It is also untrue: “Larry Wilmore did not say, ‘You did it, my nigger,’” Hannah-Jones wrote in 2016, referencing the black comedian’s routine at the White House Correspondents’ Dinner. There is a “linguistic difference b/w nigger and nigga.”
Then Hannah-Jones did something that nobody, much less journalists, should do:
The Washington Free Beacon asked Hannah-Jones whether intent made a difference in her case. She responded by posting this reporter’s inquiry, including his cell phone number, on Twitter, in direct violation of the website’s terms of service.
What was Hannah-Jones thinking? But I’ve always seen her as a nasty piece of work, thin-skinned and unable to accept criticism.
Truly, this is just one of several incidents (including the bullying of Bari Weiss and the dumping of op-ed editor James Bennet) that makes the New York Times look like a bunch of elementary-school kids fighting at the playground and tattling on each other. Does the paper, at long last, have no pride at all in its reputation? Will Dean Baquet step up and start leading the paper out of the mucky hinterlands it’s entered? I’d hope so, but don’t expect so.
Final remarks by two NYT staffers:
The lack of clear standards has generated frustration internally. “I don’t think anybody feels like we have any clarity about what happened with that incident or other alleged incidents,” one New York Times reporter told the Free Beacon. “[W]e demand transparency of other people, and we don’t have it in our own processes.”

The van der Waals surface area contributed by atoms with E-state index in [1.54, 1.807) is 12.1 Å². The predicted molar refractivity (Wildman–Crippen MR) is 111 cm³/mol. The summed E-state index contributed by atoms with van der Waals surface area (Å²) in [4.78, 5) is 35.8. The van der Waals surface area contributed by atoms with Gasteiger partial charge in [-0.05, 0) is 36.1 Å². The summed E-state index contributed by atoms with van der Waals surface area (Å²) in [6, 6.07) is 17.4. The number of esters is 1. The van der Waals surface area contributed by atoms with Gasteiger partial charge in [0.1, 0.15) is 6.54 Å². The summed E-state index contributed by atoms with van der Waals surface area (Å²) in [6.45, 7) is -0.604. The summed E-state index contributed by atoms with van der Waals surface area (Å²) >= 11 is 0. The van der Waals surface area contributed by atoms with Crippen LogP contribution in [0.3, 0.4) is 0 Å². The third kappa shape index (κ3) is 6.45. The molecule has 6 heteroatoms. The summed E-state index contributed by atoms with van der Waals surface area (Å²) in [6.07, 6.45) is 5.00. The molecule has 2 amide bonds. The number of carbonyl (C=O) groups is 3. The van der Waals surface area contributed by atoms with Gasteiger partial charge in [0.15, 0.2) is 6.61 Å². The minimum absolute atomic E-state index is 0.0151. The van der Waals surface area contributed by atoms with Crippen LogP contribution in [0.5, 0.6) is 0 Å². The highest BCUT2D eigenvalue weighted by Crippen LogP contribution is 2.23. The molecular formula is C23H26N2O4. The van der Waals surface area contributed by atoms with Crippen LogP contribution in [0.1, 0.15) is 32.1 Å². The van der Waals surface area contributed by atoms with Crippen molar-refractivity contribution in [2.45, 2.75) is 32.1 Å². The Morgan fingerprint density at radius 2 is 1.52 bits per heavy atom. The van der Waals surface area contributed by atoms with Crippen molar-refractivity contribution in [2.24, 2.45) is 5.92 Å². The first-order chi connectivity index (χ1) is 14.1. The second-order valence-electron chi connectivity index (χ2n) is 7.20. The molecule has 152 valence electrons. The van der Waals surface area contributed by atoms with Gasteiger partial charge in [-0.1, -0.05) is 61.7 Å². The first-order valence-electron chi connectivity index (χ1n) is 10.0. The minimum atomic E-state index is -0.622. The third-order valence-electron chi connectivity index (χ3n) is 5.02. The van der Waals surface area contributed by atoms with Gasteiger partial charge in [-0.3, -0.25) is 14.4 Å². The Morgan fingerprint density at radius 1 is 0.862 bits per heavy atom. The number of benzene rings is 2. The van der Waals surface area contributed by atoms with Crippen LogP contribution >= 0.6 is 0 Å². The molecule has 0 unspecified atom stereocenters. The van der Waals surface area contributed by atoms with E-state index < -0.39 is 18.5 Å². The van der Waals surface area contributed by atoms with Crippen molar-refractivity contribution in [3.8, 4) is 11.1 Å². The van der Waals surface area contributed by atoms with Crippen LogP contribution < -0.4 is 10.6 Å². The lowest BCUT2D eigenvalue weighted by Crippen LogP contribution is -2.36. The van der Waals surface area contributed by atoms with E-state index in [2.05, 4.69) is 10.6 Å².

It has also raised questions about who really edits the paper: Baquet or the radicals who work for him. “Dean and AG [Sulzberger] make a decision, and then are bullied by a vocal minority into changing their minds,” Times contributor Robert Worth said in the Facebook group. “This is not the NYT I know.”
I expect that Robert Worth will soon find himself looking for a new job.
In the meantime, PEN America has had the backbone to criticize the paper for how it handled McNeil:
Part of a statement from PEN America CEO Suzanne Nossel:
For reporter Donald McNeil to end his long career, apparently as a result of a single word, risks sending a chilling message. That the paper apparently altered its course in relation to this incident as a result of public pressure is a further worrying signal. The Times‘ readers depend upon its journalists and editors to be able to carry out their work without fear that a lone errant statement may cost them their job.”